Background: Non-infectious uveitis represents a leading cause of visual impairment, and inflammation control represents a major priority in tackling visual acuity loss due to complications such as macular edema; different immunomodulatory drugs are currently being used, including anti-TNF-alpha Adalimumab. Methods: This was a monocentric observational study of 18 eyes of 18 patients with non-infectious uveitis treated with Adalimumab. The primary endpoint was the control of ocular inflammation. The secondary endpoints included the study of macular and choroidal thickness and architecture, visual acuity, changes in other treatments, and adverse effects. Results: Ocular inflammation was controlled at 12 months for 83.3% of patients. Central macular thickness improved from a median of 229.75 µm at baseline to 213 µm at 12 months, while choroidal thickness decreased by 11.54% at the end of the follow-up. A reduction of vasculitis on fluorescein angiography and of hyperreflective spots on optical coherence tomography was noted. Visual acuity also improved from 0.51 (logMAR) before treatment to 0.24 at more than 12 months (p = 0.01). A total of 11.1% of patients experienced side effects. Conclusion: Our study confirms the efficacy of adalimumab for the control of ocular inflammation, visual acuity preservation, and for corticosteroid sparing.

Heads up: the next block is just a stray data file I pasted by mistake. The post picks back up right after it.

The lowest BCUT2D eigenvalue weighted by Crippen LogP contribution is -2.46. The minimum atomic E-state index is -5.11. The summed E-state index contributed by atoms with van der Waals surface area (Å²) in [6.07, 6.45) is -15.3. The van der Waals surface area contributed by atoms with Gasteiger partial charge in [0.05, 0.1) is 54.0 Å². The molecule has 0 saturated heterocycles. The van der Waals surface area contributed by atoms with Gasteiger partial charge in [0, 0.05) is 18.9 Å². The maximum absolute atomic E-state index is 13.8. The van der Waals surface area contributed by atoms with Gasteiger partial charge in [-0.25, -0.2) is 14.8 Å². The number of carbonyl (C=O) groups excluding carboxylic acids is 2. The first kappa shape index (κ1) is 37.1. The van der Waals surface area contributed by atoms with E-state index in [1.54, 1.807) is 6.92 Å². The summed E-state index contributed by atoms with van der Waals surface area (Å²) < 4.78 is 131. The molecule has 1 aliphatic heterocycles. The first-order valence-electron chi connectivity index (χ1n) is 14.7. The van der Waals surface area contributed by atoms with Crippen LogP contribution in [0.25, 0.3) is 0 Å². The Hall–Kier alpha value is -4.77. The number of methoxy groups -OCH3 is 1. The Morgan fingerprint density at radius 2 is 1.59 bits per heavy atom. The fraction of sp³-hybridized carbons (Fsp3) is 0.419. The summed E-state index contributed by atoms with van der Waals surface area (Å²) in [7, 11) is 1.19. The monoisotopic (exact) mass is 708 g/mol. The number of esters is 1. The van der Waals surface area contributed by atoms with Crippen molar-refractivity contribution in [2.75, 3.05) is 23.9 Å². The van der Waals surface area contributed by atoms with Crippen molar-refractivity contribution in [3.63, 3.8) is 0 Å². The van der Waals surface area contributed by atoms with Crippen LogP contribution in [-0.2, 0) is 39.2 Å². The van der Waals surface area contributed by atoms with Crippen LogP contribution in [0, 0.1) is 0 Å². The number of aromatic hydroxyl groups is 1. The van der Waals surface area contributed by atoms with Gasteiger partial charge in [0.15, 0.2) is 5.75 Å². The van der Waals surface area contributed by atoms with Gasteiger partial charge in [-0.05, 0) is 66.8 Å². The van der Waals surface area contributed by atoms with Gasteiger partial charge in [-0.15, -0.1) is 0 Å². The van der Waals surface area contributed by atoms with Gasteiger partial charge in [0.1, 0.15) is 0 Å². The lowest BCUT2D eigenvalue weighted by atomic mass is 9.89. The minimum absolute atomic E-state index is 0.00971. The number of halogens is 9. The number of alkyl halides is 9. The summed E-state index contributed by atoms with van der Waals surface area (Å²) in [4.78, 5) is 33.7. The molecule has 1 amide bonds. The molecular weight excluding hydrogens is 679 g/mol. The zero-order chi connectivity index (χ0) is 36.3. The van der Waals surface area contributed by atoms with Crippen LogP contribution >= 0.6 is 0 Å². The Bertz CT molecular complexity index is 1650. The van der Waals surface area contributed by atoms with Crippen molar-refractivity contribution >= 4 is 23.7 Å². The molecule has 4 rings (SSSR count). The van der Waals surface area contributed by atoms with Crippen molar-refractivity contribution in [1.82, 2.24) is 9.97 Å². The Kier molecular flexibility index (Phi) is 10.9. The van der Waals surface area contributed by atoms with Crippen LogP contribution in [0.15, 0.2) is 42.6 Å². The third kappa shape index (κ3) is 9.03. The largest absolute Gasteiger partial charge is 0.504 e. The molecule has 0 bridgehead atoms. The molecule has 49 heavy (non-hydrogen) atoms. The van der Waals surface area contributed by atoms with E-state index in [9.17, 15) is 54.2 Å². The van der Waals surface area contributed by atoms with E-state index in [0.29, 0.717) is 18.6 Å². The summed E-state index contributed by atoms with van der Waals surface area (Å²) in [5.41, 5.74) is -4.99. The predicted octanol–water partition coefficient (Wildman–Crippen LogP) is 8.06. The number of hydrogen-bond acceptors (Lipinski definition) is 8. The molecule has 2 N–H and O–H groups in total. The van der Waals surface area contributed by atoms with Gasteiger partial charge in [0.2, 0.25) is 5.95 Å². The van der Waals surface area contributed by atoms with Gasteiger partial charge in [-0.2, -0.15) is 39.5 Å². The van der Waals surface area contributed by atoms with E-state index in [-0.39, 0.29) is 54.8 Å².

Intraocular inflammation control and changes in retinal and choroidal architecture in refractory non-infectious uveitis patients after adalimumab therapy / Pirani, V.; Pelliccioni, P.; De Turris, S.; Rosati, A.; Franceschi, A.; Pasanisi, P.; Gesuita, R.; Nicolai, M.; Mariotti, C.. - In: JOURNAL OF CLINICAL MEDICINE. - ISSN 2077-0383. - 9:2(2020), p. 510. [10.3390/jcm9020510]